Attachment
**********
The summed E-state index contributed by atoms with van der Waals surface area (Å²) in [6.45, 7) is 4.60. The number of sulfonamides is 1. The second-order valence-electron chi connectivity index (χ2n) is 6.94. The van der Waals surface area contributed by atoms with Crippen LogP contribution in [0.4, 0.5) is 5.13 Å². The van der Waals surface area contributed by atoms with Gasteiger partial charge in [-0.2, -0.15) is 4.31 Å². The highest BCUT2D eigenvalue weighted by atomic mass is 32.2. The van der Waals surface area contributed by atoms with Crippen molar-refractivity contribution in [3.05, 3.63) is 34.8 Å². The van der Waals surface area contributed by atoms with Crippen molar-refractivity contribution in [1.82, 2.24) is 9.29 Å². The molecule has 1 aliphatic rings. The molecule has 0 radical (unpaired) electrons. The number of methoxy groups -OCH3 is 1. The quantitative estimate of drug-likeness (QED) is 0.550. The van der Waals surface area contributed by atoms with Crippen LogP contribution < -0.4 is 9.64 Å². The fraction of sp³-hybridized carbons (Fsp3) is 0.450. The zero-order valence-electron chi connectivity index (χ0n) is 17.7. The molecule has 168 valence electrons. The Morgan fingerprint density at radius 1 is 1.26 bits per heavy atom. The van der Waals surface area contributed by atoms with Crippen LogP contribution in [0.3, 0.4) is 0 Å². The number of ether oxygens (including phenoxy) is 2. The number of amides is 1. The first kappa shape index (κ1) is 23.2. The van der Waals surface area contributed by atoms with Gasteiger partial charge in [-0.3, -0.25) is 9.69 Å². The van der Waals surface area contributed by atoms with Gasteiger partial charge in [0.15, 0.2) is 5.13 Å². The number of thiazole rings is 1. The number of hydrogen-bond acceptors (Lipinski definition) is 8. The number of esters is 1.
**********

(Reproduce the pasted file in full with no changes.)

The summed E-state index contributed by atoms with van der Waals surface area (Å²) in [6.45, 7) is 4.60. The number of sulfonamides is 1. The second-order valence-electron chi connectivity index (χ2n) is 6.94. The van der Waals surface area contributed by atoms with Crippen LogP contribution in [0.4, 0.5) is 5.13 Å². The van der Waals surface area contributed by atoms with Gasteiger partial charge in [-0.2, -0.15) is 4.31 Å². The highest BCUT2D eigenvalue weighted by atomic mass is 32.2. The van der Waals surface area contributed by atoms with Crippen molar-refractivity contribution in [3.05, 3.63) is 34.8 Å². The van der Waals surface area contributed by atoms with Crippen molar-refractivity contribution in [1.82, 2.24) is 9.29 Å². The molecule has 1 aliphatic rings. The molecule has 0 radical (unpaired) electrons. The number of methoxy groups -OCH3 is 1. The quantitative estimate of drug-likeness (QED) is 0.550. The van der Waals surface area contributed by atoms with Crippen LogP contribution < -0.4 is 9.64 Å². The fraction of sp³-hybridized carbons (Fsp3) is 0.450. The zero-order valence-electron chi connectivity index (χ0n) is 17.7. The molecule has 168 valence electrons. The Morgan fingerprint density at radius 1 is 1.26 bits per heavy atom. The van der Waals surface area contributed by atoms with Crippen LogP contribution in [0.3, 0.4) is 0 Å². The number of ether oxygens (including phenoxy) is 2. The number of amides is 1. The first kappa shape index (κ1) is 23.2. The van der Waals surface area contributed by atoms with Gasteiger partial charge in [-0.3, -0.25) is 9.69 Å². The van der Waals surface area contributed by atoms with Gasteiger partial charge in [0.15, 0.2) is 5.13 Å². The number of thiazole rings is 1. The number of hydrogen-bond acceptors (Lipinski definition) is 8. The number of esters is 1.